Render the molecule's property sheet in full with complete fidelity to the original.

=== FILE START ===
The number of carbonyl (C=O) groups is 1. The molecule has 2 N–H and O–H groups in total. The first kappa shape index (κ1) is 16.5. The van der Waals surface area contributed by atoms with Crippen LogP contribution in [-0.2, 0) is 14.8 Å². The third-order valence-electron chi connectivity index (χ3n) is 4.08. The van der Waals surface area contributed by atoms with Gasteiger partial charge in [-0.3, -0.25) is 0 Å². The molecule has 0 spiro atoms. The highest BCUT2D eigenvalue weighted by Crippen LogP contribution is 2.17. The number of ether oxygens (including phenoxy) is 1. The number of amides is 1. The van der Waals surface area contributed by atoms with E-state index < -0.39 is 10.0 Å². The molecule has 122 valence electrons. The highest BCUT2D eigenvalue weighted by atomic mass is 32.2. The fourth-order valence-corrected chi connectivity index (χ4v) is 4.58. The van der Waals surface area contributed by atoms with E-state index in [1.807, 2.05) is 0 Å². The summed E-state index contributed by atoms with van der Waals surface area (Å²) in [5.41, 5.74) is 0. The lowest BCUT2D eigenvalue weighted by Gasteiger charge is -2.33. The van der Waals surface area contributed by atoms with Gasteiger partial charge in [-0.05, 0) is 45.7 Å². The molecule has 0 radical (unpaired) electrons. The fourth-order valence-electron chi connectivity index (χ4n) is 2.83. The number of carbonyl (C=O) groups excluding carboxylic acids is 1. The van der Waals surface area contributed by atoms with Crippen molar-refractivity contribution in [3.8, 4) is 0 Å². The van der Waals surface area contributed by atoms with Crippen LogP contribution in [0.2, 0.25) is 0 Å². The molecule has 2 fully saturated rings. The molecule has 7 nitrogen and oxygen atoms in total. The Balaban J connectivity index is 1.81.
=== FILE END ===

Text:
The number of carbonyl (C=O) groups is 1. The molecule has 2 N–H and O–H groups in total. The first kappa shape index (κ1) is 16.5. The van der Waals surface area contributed by atoms with Crippen LogP contribution in [-0.2, 0) is 14.8 Å². The third-order valence-electron chi connectivity index (χ3n) is 4.08. The van der Waals surface area contributed by atoms with Gasteiger partial charge in [-0.3, -0.25) is 0 Å². The molecule has 0 spiro atoms. The highest BCUT2D eigenvalue weighted by Crippen LogP contribution is 2.17. The number of ether oxygens (including phenoxy) is 1. The number of amides is 1. The van der Waals surface area contributed by atoms with E-state index < -0.39 is 10.0 Å². The molecule has 122 valence electrons. The highest BCUT2D eigenvalue weighted by atomic mass is 32.2. The fourth-order valence-corrected chi connectivity index (χ4v) is 4.58. The van der Waals surface area contributed by atoms with E-state index in [1.807, 2.05) is 0 Å². The summed E-state index contributed by atoms with van der Waals surface area (Å²) in [5.41, 5.74) is 0. The lowest BCUT2D eigenvalue weighted by Gasteiger charge is -2.33. The van der Waals surface area contributed by atoms with Gasteiger partial charge in [-0.05, 0) is 45.7 Å². The molecule has 0 radical (unpaired) electrons. The fourth-order valence-electron chi connectivity index (χ4n) is 2.83. The number of carbonyl (C=O) groups excluding carboxylic acids is 1. The van der Waals surface area contributed by atoms with Crippen molar-refractivity contribution in [3.8, 4) is 0 Å². The van der Waals surface area contributed by atoms with Crippen LogP contribution in [0.2, 0.25) is 0 Å². The molecule has 2 fully saturated rings. The molecule has 7 nitrogen and oxygen atoms in total. The Balaban J connectivity index is 1.81.